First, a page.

Saying that a response is required is not to say that we have to earn salvation.  Salvation we are told explicitly is “not by works” – Ephesions 2:8,9.   Coming to, believing in and calling on Jesus are not an earning of God’s love.  We miss the point if we try to earn God’s love.  The point is He loves us already!  To try to earn His love is to believe that we don’t have it yet.  To believe He doesn’t loves us yet (not until we make ourselves more worthy) is to not come yet, not believe in yet, not call on his name yet.

If and when one day we think we have at last made ourselves worthy we will find that we still don’t (can’t) commune with God.  The self-righteous person has failed to grasp that it is impossible for us to love except that we first are luxuriating by faith in the love of God and have cultivated a deep spiritual connection to Him.

We can’t earn God’s love and favour – which is to say our “salvation” – any more than being friendly earns another human being’s genuine friendship.  But God’s friendship, which brings with it His transformative influence, is available to us immediately if we want it, have eyes to see it and say “yes” to him.

Let us give no heed to the nonsense that says needing God is an admission of weakness, disability or defect.  Needing God is simply an admission of reality.  Put it this way, if we are the teabag God is the hot water – together we can make a fine cup of tea.  But to expect the teabag to make the tea without the water is crazy.  It is not human weakness to need God but human purpose and destiny.  However, it is still a mutual relationship and we have power of veto and in our ignorance and foolishness we often exercise that power.

What hinders us from coming to God can be put in two main categories.   Firstly, there is our own unattractive and false impressions of God, which lead us to distain and avoid Him.  Secondly, there are other people’s unattractive and false impressions of God, which if they find out we are seeking God causes them to distain and avoid us.  Naturally this is also quite a disincentive.  But Jesus helps us with both of these in unexpected ways.  Basically He reveals to us what is going on with God and what is going on with humanity, so that we can firstly fall in love with God and secondly, so that we can understand and negotiate the opposition loving God brings from others.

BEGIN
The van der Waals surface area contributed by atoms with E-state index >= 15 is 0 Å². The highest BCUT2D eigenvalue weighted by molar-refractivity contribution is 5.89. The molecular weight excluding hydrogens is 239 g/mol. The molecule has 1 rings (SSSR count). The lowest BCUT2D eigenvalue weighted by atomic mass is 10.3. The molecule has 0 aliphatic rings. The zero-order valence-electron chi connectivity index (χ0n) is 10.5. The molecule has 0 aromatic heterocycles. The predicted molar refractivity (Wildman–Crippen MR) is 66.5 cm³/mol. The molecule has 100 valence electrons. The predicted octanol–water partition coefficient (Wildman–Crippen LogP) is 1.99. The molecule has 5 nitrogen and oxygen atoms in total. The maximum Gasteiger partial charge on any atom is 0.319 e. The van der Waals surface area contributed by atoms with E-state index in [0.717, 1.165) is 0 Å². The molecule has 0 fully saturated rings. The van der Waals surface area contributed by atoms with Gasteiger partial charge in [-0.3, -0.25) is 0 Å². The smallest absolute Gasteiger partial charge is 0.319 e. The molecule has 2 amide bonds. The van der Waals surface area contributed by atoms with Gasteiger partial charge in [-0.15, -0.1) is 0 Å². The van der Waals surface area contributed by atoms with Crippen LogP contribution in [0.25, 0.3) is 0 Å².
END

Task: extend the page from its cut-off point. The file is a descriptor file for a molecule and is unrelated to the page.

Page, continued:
Neither obstacle is particularly robust and neither makes much sense…  and therefore both will fall eventually.   Whilst sin is seemingly an unstoppable force in humanity (judging from personal and historical experience), actually it is bluffing.  Sin’s power is mainly due to the belief we put in it, plus our fear of death and our belief in vindictive Divine judgment.  Jesus came as a human being and called the bluff.  It involved Him risking His life, dying and rising from the dead but He thereby condemned sin to extinction (Rom 8:3).  Sin is not extinct yet but it is has been condemned and like a condemned prisoner on death row its time is limited.

Of course, there’s more to it, including that because of sin God’s grace “abounds” to us.  I will say more of all this elsewhere, including why God gives us so many seemingly valid reasons to doubt Him and hides from us until we seek Him with our whole hearts (Jer 29:13).  The point of this page though is that there remains for each of us a “rest” for us to enter (Heb 4:9), a coming home to God (John 10:9) and personal rebirth – and it requires us to respond to God with all our heart, mind, soul and strength (Luke 10:27).


[1] See “Soul Cravings”